It is astounding to me how quickly and dramatically my free time goes away as soon as the school year begins. All of a sudden those extra hours in the day are no longer available. These first days of school require a different kind of lesson planning as I try to figure out who my students are and what they need from me. And so, I am living pretty much day by day in the classroom and in the evenings there seems to be an endless list of tasks to be accomplished for the next day.
All of this is to say, it’s been a while. It’s been a while since I carved out enough space for myself to sit and think and reflect on this blog. I have missed it and I have needed it.
So here I am.
This school year has brought so many new things to me and to my students. Some of them have been huge, like blogging and using our class Twitter account. Those are the obvious changes. The things that visitors notice right away.
But then there are other things, less obvious things. The subtle changes that are actually the ones that make the most difference. These are the changes that are not observed right away by others. These are not the changes that I am getting emails about or hearing students get excited about. These are the changes in my focus. These are the changes in my ways of thinking. These are the slight changes that are making a world of difference.
The biggest small change for me has been my change in focus when thinking about how I am teaching my students. I have changed from thinking of content as a checklist of items that I need to deliver to my students, to instead thinking about what purpose that same content can have in my students’ lives and looking for ways to use our required content to teach them the things that they will need to be better human beings in the world outside of my classroom.
One of the places where this change in focus is making a huge impact is in our writing workshop. Usually I begin the year with the kids by working on writing personal narratives and memoirs. These are genres that are assigned to fifth grade in my district, so I teach them. Because I am supposed to. And I have done a fairly decent job of that in the past. We have looked at loads of mentor texts, talked about slowing down moments, including snapshots and thought shots (thank you Barry Lane), writing so that our readers feel the emotions present in these moments of our lives, etc. And the kids do a wonderful job and I start to see them becoming increasingly proud of their writing. And all of that has been wonderful.
But then this year, I stopped to ask myself, “What purpose does this kind of writing have in their lives?” It is a question that has become the starting point to all planning that I have done this year. This question has taken center stage as the most important question in helping me to decide how to teach my students. “What purpose will this have in their lives?” And no longer will I be satisfied with the answer, “It will help them to do things later in their school lives.” That is not enough for me anymore and it is certainly not enough for them. Our students deserve more. They deserve to learn things that will have true meaning and true purpose in their lives.
So I was struggling over the summer with this notion of what purpose memoirs really serve to my students. And then one day the answer came to me in a most unexpected way (as it usually does). My mother had been cleaning out the basement of her house, which also was my childhood home. One day I brought my daughter over to visit my mom and my mom told me that she had found a true gem that she wanted me to look at. And then she pulled out a yellowed bunch of papers that had been clumsily stapled together. The papers were filled with photographs and writing. As I sat down to investigate the papers further, I saw that the handwriting was my own. I had written this book. I quickly realized that I had written this book for my mother as a Mother’s Day gift and she had kept it all these years because it held so much meaning for her.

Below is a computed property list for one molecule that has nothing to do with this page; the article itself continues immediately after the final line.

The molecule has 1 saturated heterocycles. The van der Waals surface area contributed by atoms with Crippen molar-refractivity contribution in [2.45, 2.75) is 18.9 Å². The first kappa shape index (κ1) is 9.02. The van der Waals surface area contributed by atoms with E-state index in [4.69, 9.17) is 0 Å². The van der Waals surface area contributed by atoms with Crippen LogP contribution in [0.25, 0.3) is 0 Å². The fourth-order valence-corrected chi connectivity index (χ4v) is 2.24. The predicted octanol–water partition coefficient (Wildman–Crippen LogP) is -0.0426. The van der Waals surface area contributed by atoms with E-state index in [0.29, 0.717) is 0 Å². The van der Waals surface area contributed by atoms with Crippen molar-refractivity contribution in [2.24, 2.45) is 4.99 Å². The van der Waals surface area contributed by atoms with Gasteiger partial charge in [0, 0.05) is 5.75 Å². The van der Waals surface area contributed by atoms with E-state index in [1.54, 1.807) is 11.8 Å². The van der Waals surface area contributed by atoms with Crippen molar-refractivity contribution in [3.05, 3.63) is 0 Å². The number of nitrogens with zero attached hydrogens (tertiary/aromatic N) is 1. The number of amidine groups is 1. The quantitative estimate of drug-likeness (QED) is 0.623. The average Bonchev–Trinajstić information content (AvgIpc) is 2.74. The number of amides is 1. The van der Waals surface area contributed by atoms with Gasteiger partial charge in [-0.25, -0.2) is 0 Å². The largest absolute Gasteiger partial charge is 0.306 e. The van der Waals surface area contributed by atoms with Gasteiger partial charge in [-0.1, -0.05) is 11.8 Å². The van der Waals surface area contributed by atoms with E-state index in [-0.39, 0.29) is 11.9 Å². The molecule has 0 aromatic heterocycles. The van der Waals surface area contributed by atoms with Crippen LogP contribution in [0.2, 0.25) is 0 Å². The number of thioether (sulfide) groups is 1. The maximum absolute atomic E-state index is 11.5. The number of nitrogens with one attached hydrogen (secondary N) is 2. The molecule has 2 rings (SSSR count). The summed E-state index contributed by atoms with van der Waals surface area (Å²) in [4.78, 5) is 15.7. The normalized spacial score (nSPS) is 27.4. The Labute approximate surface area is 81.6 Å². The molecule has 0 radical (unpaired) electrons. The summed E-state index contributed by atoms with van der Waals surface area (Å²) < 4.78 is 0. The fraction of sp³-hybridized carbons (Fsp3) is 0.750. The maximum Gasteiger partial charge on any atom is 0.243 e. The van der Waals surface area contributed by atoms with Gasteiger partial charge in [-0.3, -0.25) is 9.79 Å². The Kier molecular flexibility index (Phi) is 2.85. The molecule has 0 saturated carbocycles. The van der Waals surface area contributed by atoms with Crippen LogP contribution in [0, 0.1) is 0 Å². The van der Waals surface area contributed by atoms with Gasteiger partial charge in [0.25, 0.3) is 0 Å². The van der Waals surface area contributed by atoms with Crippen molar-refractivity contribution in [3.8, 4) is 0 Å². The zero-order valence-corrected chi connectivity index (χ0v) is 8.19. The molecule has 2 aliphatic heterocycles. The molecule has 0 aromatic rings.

Our writing can be a gift that we give to other people to show those people what they mean to us. And those stories, those personal narratives, those memoirs, can be some of the most meaningful and powerful writing that we can do and some of the most meaningful and powerful gifts that we can give.
So this year, my first writing unit is not on personal narratives and memoirs, but instead it is on how we can use our writing to give stories as gifts to the people who matter to us in our lives. And all of a sudden our work feels more meaningful and more purposeful. And even within these first few days, the work that we are doing feels more exciting and more urgent and I haven’t even had to remind my students that we should think about our audience when we write because they have been thinking about their audience from the very beginning. Because with this simple shift in focus, they are no longer writing for me, they are writing for the people in their lives who mean something to them. And it is amazing. Because, so far, I have not heard one child say, “I don’t know what to write about.”
I feel as if I am constantly struggling between wanting my students’ learning to be self-directed while also feeling like I have a responsibility to meet standards set for me and for my students by the district and beyond. So sometimes it becomes simply a matter of finding the right way to use the standards set for me in a way that will serve real purpose and meaning in the lives of my students.
And it isn’t perfect, but it is so much better than what it was.